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Two Articles Defending Stephen Meyer and Signature in the Cell in Salvo Magazine

We’ve recently seen a lot of dialogue between proponents of intelligent design and critics of Stephen Meyer’s book Signature in the Cell. For example, Richard Sternberg has a fascinating series that uncovers some hints at function in SINE elements through unexpectedly conserved patterns that contradict the standard phylogeny (see Part 1, Part 2, Part 3, and Part 4). Or, there’s Paul Nelson’s rejoinder to Jeffrey Shallit on whether the weather provides an example of natural processes producing specified and complex information. There’s also Stephen Meyer’s response to Francisco Ayala, as well as responses to Ayala from Jay Richards and David Klinghoffer.

I recently decided to jump into this fray, publishing two articles in the latest issue of Salvo Magazine defending Stephen Meyer’s book Signature in the Cell against critics. The main article, Signs of Desperation? Early Responses to Signature in the Cell Are Easily Dismissed,” responds to some of the initial responses to Meyer from critics such as P.Z. Myers, Jerry Coyne, Francisco Ayala, and others.

The article offers five tips to reviewers, which include (1) know the man you’re attacking; (2) read the book before reviewing it; (3) avoid misframing Meyer’s argument as a mere negative critique of evolution; (4) remain civil; and (5) stick to the science and avoid theological rebuttals. As the article reads:

After debating Stephen Meyer on the Michael Medved radio program last November, science journalist Chris Mooney apparently felt he couldn’t find sufficient ammo to rebut the Cambridge-trained philosopher of science. Thus, Mooney subsequently posted a piece on his Discover Magazine blog, titled “Time to Refute Stephen Meyer?”, in which he lamented that “Meyer’s book is clearly drawing a lot of attention and is scarcely being refuted so far as I can see.”

Mooney was correct that Meyer’s book was garnering much interest–though not from critics. In November 2009, an endorsement from the leading political philosopher (and atheist) Thomas Nagel led to its being named one of the “Books of the Year” by the prestigious Times Literary Supplement in London. The following month, Meyer was named “Daniel of the Year” by World Magazine for the “courage” and “perseverance” that led to Signature in the Cell.

Around this time, the anti-ID internet community decided they could not afford to continue ignoring Meyer’s book, and critical reviews began trickling in. In the spirit of respectful scholarly debate, I will assess some of the counter-arguments and give five friendly tips to critics of Stephen Meyer.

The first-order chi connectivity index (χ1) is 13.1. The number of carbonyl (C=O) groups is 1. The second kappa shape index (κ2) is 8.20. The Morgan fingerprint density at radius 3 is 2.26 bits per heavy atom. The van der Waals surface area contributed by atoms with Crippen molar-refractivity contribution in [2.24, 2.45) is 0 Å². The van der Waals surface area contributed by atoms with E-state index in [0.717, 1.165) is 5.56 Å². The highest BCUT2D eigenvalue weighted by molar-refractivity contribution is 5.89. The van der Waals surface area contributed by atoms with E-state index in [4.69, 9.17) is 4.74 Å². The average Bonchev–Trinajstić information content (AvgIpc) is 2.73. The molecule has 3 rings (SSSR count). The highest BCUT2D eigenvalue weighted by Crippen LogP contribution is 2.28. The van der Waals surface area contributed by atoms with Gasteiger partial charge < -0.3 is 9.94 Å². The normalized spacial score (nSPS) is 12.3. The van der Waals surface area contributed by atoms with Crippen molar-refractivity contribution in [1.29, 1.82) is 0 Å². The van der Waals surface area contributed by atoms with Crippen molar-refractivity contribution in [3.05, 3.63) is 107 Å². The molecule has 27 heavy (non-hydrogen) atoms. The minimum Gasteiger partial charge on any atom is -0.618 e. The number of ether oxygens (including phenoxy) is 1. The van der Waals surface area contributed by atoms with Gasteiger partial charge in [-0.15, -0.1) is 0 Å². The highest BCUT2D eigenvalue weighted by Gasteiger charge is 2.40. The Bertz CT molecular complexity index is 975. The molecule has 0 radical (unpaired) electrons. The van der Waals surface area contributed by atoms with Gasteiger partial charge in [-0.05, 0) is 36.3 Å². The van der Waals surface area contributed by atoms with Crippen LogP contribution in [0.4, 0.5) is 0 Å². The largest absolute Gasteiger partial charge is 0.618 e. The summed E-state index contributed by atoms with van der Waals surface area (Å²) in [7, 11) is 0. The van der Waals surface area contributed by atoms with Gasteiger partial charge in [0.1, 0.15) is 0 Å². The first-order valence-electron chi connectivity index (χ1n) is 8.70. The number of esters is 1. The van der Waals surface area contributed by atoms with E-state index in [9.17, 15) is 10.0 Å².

(Read the rest at: “Signs of Desperation? Early Responses to Signature in the Cell Are Easily Dismissed“)

One critic who didn’t heed my second or fourth tips is Mark Chu Carroll. My second piece, “Every Bit Digital: DNA’s Programming Really Bugs Some ID Critics,” critiques Carroll’s arguments and defends Meyer against the charge that DNA is not a digital code which bears striking resemblance to computer programming:

Google’s corporate motto is “Don’t Be Evil,” but unfortunately, not all who work at the search engine behemoth seem to practice the slogan. Mark Chu Carroll, a mathematician and Google software engineer, called Stephen Meyer’s Signature in the Cell “a rehash of the same old s**t,” even though he admitted, “I have not read any part of Meyer’s book.” Chu Carroll further decried the “dishonesty” of Meyer, whom he called a “bozo” for merely claiming that DNA contains “digital code” that functions like a “computer.”

It seems that Meyer’s book isn’t the only relevant literature that Chu Carroll hasn’t read.

(Read the rest at: “Every Bit Digital: DNA’s Programming Really Bugs Some ID Critics“)

Casey Luskin

Associate Director, Center for Science and Culture
Casey Luskin is a geologist and an attorney with graduate degrees in science and law, giving him expertise in both the scientific and legal dimensions of the debate over evolution. He earned his PhD in Geology from the University of Johannesburg, and BS and MS degrees in Earth Sciences from the University of California, San Diego, where he studied evolution extensively at both the graduate and undergraduate levels. His law degree is from the University of San Diego, where he focused his studies on First Amendment law, education law, and environmental law.



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